Salmon and Sautéed Portobella Mushrooms in Pinot Noir

Salmon with Portobella Mushrooms in Pinot Noir is a hearty entrée that cooks up quickly for a busy weekday dinner or lunch (in about 20 minutes) but delivers more than just a rich, immersion of bold French inspired flavors.

Taken from Google Images

Development of this dish was largely influenced by the late great Julia Child and her robust insistence that cooking wine, should be a drinking wine! (If you wouldn’t drink it, don’t season with it!) As well as her tendency to use just a herb or two to compliment her pairing choices for lighter meals. If the wine is good, you don’t want to overpower the bouquet, just use the flowery notes in the herb to accentuate the nature flavors and texture of the fish.

The combination of Atlantic Salmon and Portobella Mushrooms also boasts a multitude of nutritional benefits through its heart healthy vitamins and minerals.

Taken from Google Images

This concentration of good source protein, selenium, omega 3 fatty acids, and antioxidants is designed to promote optimum functioning, deliver anti-inflammatory benefits, heighten brain functionality as well as provide a flowery depth of flavors to the palate.

The addition of fat is for thickening, flavor and the olive oil to keep the butter from burning, but some healthy fat is necessary (as well as recommended) for feelings of satiety and weight management. Use sparingly, and in moderation for best results.

Taken from Google Images

This overall meal structure falls safely within the Mediterranean, Nordic and Pescatarian Diet guidelines, but as always, consult a medical professional before changing your diet or possible drug interactions with current dietary needs.

Ingredients Required:

2 Boneless, skinless Salmon filets thawed and dried

1 pound or 2 cups of prewashed, sliced portobella or white button mushrooms (the portobella’s have more flavor)

2 to 4 tablespoons of butter

1 tablespoon of olive oil

1 white onion quartered and sliced

1/4 cup of flour

1 and 1/2 to 2 cups of Pinot Noir

(personal preference for this dish is Barefoot Pinot Noir, it’s about $10 for a decent sized bottle and obviously, pairs beautifully at cool to room temperature to serve)

1/2 cup of bottled Clam juice* (optional)

1 teaspoon of minced garlic* (optional it’s really a taste preference but either way is delicious)

1/2 teaspoon of thyme

Salt & Pepper to taste

To Prepare:

1.) On medium high heat, in a heated saucepan, sauté the onion in olive oil and butter until soft.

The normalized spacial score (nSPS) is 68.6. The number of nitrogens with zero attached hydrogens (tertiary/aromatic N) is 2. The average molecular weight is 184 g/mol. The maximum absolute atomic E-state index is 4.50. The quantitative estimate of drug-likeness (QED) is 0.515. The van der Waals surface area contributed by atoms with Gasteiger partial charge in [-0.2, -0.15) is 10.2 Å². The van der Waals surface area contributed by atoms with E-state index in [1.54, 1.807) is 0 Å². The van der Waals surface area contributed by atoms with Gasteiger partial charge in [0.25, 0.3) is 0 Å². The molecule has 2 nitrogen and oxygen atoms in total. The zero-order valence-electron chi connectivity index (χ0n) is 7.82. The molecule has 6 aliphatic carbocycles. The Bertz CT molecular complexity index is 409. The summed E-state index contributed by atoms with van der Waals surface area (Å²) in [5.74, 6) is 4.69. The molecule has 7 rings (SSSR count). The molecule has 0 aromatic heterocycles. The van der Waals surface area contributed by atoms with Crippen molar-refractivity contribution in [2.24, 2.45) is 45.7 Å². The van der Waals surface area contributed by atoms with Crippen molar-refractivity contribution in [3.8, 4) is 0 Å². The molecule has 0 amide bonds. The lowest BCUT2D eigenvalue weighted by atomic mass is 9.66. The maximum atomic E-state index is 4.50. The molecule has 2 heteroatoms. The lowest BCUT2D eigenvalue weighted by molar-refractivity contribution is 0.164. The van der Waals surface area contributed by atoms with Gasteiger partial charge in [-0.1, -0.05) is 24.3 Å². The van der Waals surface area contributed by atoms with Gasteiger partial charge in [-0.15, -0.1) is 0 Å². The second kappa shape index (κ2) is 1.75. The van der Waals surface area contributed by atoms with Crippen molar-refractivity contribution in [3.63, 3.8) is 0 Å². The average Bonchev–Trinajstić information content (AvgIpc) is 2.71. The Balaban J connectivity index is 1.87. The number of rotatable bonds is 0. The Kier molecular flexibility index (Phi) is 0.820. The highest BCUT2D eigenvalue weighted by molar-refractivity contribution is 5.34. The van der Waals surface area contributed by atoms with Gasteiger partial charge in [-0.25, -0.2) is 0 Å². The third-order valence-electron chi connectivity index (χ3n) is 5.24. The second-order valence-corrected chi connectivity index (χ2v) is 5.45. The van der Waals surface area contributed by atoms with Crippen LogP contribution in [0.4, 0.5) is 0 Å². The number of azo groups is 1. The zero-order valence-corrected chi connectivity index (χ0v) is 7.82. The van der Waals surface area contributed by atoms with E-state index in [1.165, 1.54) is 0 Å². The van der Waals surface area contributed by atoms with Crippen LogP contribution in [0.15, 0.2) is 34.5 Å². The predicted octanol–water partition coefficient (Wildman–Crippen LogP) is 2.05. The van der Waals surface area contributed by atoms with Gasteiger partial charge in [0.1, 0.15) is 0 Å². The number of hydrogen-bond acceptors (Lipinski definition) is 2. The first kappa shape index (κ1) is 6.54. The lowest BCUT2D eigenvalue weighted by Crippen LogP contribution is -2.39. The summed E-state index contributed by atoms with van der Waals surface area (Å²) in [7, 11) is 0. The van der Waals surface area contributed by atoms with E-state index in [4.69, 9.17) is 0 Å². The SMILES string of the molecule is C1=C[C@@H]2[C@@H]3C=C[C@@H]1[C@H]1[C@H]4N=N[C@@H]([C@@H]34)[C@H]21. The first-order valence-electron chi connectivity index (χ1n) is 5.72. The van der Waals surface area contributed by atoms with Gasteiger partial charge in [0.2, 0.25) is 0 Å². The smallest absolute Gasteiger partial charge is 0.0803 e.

2.) Add the presliced mushrooms to the pan and sauté until soft for about 3 to 5 minutes. (You may need to add more butter to keep the pan from getting dry as the moisture evaporates.)

3.) Add the pinch of thyme (and garlic if you’re using) then sauté for 1 minute to release the herbs flavors and oils.

4.) Sprinkle flour in pan (add more butter by the tablespoon as necessary) and cook for 1 minute until most of the liquid is absorbed.

5.) Add 3/4 of the wine slowly while stirring the cooked flour mixture to create the sauce and deglaze the pan.

6.) After the sauce thickens slightly, make 2 wells in the mushroom mixture and add the seasoned salmon salmon filets in the space created. Then, spoon the hot mushrooms over the top of each filet to make room and hasten cooking.

7.) Cover with a lid and cook for 4 minutes on medium heat. (You may need to add the reserved wine or clam juice to keep the sauce from thickening too much or drying under the fish.)

8.) Carefully flip the salmon when the sides begin to get pale about halfway up the salmon filets and cook for another 2 or 3 minutes with lid.

9.) Remove filets from heat and spoon sauce with mushroom mixture over each when serving.

This is just a suggested serving, with rich creamy mashed potatoes to soak up that sauce and hot buttered peas but feel free to experiment and make it your own!

Loved the recipe or tempted to try? Drop me a comment below and tell me all about your experiences!

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Author: awesomesauceryness

Life is pain, but still there is beauty to seen. An "awesomesauceryness" to the jagged edges, perhaps?

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